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Ken Libbrecht turns up the dial on his pressure-cooker-size chamber to 2,000 volts. As I watch, a tiny needle of ice comes shooting out the end of a probe inside what serves as the world’s premier laboratory for studying snow crystals. Most of us might use the term “snowflakes,” but meteorological definitions distinguish a single “snow crystal” from that more generally applicable term, which may also refer to clusters of crystals. Libbrecht, a professor of physics at Caltech, is the reigning authority on the formation of snow crystals, and in his brand-new chamber he is testing out a groundbreaking hypothesis about the mechanisms that underlie these microcosms of ice.
As the current flows through the probe, further needles spike off the main stem, forming a little bundle of ice branches. Libbrecht turns off the voltage and lowers the probe a few inches, sliding it down an internal-temperature gradient to a point he tells me is around minus 15 degrees Celsius (5 degrees Fahrenheit). Immediately, petal-like protrusions begin to sprout from the top of each needle, and minutes later I am looking at an impossibly delicate bouquet of flowers, each crystalline blossom a mere millimeter across.
When he began to think about ice 15 years ago, he was amazed to find how little was known. For all physicists’ understanding of subatomic particles and Big Bang cosmology, we know next to nothing about snow crystals, he says. “I thought, Gosh, there are 6 billion people on this planet. Someone ought to understand this stuff, it falls out of the sky.” Libbrecht decided that that someone should be him, and he embarked on a quixotic journey that has led him finally to a theory which makes concrete predictions about snow-crystal growth rates.
Raised on a farm in North Dakota, where “snow is usually associated with shoveling,” Libbrecht is the first to admit that it is not exactly a research priority. The work is a sideline to his real job as one of a team of hundreds of scientists building a gravity-wave detector known as LIGO (Laser Interferometer Gravitational-Wave Observatory). A collaboration between Caltech and MIT, LIGO is one of the most difficult and complicated experiments ever conducted. Its aim is to detect the gravity waves predicted by Einstein’s general theory of relativity, which should in principle be issuing from such cosmological events as supernova explosions.
Snow crystals are clearly at the other end of the scientific spectrum. Their study attracts neither funding nor fame; nonetheless, snowflakes offer the opportunity for a kind of hands-on engagement with nature that has largely disappeared from big-budget contemporary physics. As a homage to his ephemeral subject, and just in time for the Christmas market, Libbrecht has authored a book, The Snowflake: Winter’s Secret Beauty, a sparkling little gem in its own right that also offers the first substantial collection of new snowflake images since W.A. Bentley’s 1931 classic, Snowflakes in Photographs. For the new book, Wisconsin photographer Patricia Rasmussen was behind the lens, using microscope objectives and mountings custom-built by Libbrecht.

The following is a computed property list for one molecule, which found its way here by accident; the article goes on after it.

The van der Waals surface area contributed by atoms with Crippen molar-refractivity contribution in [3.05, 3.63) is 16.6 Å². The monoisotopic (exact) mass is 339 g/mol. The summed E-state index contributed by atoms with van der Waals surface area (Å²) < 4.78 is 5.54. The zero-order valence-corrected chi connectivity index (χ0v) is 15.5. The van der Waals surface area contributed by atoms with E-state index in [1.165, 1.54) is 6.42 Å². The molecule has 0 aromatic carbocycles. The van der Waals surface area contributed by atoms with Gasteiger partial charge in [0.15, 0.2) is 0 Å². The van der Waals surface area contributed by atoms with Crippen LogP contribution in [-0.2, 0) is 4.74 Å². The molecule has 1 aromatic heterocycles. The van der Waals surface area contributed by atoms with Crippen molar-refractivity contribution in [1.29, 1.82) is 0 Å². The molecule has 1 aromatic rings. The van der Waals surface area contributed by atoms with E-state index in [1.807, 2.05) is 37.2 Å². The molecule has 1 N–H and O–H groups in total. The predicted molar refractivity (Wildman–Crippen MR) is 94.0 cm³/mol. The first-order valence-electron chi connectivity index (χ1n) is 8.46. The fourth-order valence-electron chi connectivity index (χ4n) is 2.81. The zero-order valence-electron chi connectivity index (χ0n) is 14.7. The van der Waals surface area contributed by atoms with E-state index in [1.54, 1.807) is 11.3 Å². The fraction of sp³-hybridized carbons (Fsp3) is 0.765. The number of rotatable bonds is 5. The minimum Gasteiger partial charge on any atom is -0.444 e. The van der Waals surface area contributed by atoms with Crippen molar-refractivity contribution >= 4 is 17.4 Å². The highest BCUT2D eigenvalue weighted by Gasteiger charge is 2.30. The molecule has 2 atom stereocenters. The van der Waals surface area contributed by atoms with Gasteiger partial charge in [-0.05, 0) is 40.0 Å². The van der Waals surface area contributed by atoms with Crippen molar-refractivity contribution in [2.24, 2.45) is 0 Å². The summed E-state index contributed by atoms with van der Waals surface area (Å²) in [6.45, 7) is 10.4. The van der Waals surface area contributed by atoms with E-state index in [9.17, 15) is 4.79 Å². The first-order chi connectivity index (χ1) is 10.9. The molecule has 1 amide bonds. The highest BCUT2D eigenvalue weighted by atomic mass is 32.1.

The first person to look at snowflakes from a scientific perspective was the great German astronomer Johannes Kepler. In 1611, Kepler published a treatise called “The Six-Cornered Snowflake,” in which he compared the symmetry found in snow crystals to that observed in flowers. Kepler was apt to see affinities in the most diverse objects, yet in this case he reasoned that the similarities must be a coincidence, for blossoms are alive, whereas snowflakes are not. For Kepler, every plant possessed “a single animating principle of its own,” but “to imagine an individual soul for each and any starlet of snow is utterly absurd.”
In the absence of a soul, Kepler deduced that there must be simple physical principles guiding the formation of these tiny stars. He had noted that cannonballs also display a hexagonal pattern when stacked, and conjectured that the two symmetries were related. Three hundred years later, the invention of X-ray crystallography revealed the atomic lattice underlying the structure of ice, for indeed the six-pronged symmetry of snow crystals results from the basic hexagonal matrix that forms naturally as water freezes.
Yet regular ice, technically known as Ice 1h, is just one of 14 different types. Libbrecht notes that “each represents a unique way in which water molecules can be stacked into a solid” — more than for any other known compound. “In the crystal world,” he says, “ice is an inspirational material.” All variants except regular ice exist only at extremely low temperatures or extremely high pressures, where the atoms can be crushed into dense and unorthodox arrangements.
Even normal ice is mysterious stuff. How is it that as a snow crystal grows, all six branches develop the same ornate shape? Or as Libbrecht puts it: “How do the branches coordinate the intricacies of their growth?” The real puzzle of snowflakes, he says, is “the combination of symmetry and immense complexity.” Snow crystals come in a dazzling variety of forms. Aside from the classic starlike dendrites, there are also six-sided plates, and sectored plates, plus hexagonal prisms, needles and hollow columns. There are even hollow columns capped with plates, like two wheels joined by a miniature axle.